• I disagree, "bound to happen" is correct. Unless the dice is rigged to avoid the unlikely event, then it will happen. If it doesn't happen, then you just haven't done enough trials, either thator that it is not "unlikely things" but "impossible things". Aug 19, 2013 at 14:11
• Technically speaking, an event is only "bound to happen" if you try an infinite number of times; it's an asymptote. Probability has no memory; in theory I could flip a fair coin every second from now until the heat-death of the universe and only get heads. Taken as a whole, that's a very unlikely event, but each flip is still a 50/50 chance, so at no point does it become certain that I'll get tails. Likewise, even with a huge number of trials, that unlikely event is still just as unlikely for any given single trial - it might never happen. Aug 19, 2013 at 14:39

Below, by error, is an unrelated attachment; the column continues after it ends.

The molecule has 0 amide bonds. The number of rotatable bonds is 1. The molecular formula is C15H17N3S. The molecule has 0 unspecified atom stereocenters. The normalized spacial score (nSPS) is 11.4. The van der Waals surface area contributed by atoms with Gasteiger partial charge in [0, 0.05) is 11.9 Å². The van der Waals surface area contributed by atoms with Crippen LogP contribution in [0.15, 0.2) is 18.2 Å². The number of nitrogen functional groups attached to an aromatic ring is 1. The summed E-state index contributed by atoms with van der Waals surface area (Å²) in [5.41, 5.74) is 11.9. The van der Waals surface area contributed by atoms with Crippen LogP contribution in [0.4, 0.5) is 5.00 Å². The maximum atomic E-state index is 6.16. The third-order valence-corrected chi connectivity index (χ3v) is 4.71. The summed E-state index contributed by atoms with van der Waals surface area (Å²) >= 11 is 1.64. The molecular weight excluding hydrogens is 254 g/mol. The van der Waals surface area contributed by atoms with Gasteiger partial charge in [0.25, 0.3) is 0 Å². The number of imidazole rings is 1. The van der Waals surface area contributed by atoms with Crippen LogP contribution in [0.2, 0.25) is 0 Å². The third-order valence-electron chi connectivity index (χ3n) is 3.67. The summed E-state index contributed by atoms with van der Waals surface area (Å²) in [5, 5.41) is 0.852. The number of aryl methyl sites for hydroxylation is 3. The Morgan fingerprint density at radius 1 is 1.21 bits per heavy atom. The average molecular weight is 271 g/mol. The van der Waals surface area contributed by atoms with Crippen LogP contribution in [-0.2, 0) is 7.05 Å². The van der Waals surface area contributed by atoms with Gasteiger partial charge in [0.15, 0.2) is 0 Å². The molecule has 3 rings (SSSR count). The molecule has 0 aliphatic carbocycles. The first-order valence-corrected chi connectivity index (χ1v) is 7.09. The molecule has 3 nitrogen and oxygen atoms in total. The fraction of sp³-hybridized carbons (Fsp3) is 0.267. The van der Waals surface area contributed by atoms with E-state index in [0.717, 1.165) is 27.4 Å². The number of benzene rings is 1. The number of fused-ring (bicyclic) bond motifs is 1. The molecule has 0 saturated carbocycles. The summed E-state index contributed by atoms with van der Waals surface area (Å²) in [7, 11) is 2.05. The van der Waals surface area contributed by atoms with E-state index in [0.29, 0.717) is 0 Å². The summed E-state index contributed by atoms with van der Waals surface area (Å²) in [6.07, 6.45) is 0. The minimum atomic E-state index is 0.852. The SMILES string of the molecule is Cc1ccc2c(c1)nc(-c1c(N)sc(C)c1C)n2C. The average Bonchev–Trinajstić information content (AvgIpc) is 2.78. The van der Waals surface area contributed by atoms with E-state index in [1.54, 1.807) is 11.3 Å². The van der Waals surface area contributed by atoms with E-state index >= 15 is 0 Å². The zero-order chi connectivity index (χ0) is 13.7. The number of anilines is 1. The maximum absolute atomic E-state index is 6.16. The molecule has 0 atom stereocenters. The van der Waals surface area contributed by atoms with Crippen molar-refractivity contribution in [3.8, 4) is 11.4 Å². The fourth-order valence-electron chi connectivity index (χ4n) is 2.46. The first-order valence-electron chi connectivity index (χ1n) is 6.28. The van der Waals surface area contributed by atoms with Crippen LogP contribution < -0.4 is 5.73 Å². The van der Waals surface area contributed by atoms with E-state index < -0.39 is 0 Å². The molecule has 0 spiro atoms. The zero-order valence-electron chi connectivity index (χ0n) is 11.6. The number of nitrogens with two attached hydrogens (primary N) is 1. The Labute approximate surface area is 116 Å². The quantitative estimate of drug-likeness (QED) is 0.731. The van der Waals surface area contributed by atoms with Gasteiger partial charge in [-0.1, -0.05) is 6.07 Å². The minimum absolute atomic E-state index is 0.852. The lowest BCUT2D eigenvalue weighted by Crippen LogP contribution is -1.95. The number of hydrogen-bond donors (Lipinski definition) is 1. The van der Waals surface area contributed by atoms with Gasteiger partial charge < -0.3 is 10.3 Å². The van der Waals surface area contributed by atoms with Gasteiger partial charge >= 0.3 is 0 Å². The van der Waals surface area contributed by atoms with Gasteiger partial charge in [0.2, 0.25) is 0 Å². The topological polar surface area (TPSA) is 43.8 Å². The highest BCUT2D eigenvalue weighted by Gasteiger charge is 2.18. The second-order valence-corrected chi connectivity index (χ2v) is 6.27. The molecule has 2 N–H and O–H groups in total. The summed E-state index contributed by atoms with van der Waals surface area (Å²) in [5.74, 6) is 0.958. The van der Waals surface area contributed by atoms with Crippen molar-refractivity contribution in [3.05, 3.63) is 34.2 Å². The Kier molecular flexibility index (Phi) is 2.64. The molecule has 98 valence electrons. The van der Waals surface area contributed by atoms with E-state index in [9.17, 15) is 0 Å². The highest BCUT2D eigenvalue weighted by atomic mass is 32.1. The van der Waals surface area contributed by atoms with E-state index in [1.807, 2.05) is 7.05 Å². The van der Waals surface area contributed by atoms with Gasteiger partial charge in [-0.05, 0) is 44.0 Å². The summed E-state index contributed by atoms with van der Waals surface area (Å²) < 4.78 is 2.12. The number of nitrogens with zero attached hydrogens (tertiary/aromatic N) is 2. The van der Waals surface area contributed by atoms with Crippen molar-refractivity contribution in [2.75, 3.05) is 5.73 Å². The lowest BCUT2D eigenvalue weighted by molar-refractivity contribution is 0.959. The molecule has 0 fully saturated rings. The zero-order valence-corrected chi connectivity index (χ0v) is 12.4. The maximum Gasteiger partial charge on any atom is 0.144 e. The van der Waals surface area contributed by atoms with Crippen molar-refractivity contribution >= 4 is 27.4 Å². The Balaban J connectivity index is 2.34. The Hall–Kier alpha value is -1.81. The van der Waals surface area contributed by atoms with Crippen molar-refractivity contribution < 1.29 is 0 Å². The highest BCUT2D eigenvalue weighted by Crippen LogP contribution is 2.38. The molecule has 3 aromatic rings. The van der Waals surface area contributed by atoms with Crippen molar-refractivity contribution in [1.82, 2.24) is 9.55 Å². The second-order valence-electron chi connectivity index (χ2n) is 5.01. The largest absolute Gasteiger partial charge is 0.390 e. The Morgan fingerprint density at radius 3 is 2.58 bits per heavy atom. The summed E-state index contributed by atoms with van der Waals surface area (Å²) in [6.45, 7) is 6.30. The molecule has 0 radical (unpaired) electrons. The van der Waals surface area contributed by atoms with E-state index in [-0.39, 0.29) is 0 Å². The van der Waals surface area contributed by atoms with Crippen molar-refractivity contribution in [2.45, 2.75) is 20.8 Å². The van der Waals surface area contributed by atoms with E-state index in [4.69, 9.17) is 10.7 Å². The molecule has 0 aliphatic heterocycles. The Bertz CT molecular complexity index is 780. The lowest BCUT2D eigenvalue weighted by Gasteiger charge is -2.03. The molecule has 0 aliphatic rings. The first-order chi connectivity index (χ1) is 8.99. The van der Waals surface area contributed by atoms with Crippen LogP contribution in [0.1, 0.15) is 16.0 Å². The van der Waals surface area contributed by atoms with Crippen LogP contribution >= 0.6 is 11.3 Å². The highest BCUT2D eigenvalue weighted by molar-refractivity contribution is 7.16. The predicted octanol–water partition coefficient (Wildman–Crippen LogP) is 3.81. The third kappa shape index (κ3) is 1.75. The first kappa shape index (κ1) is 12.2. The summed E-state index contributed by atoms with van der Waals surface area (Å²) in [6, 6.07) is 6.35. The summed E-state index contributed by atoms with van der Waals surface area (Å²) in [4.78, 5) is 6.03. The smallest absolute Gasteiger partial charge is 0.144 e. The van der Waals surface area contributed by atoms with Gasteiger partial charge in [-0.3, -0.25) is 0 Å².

• Of course, that assumes that you know the probabilities of your events. In the real world, after a certain number of trials you have to point out that your calculations give you a 99.999% chance of seeing the unlikely event at least once by now, and you still haven't seen it, so perhaps it's less likely than you thought (or maybe even impossible). Aug 19, 2013 at 14:41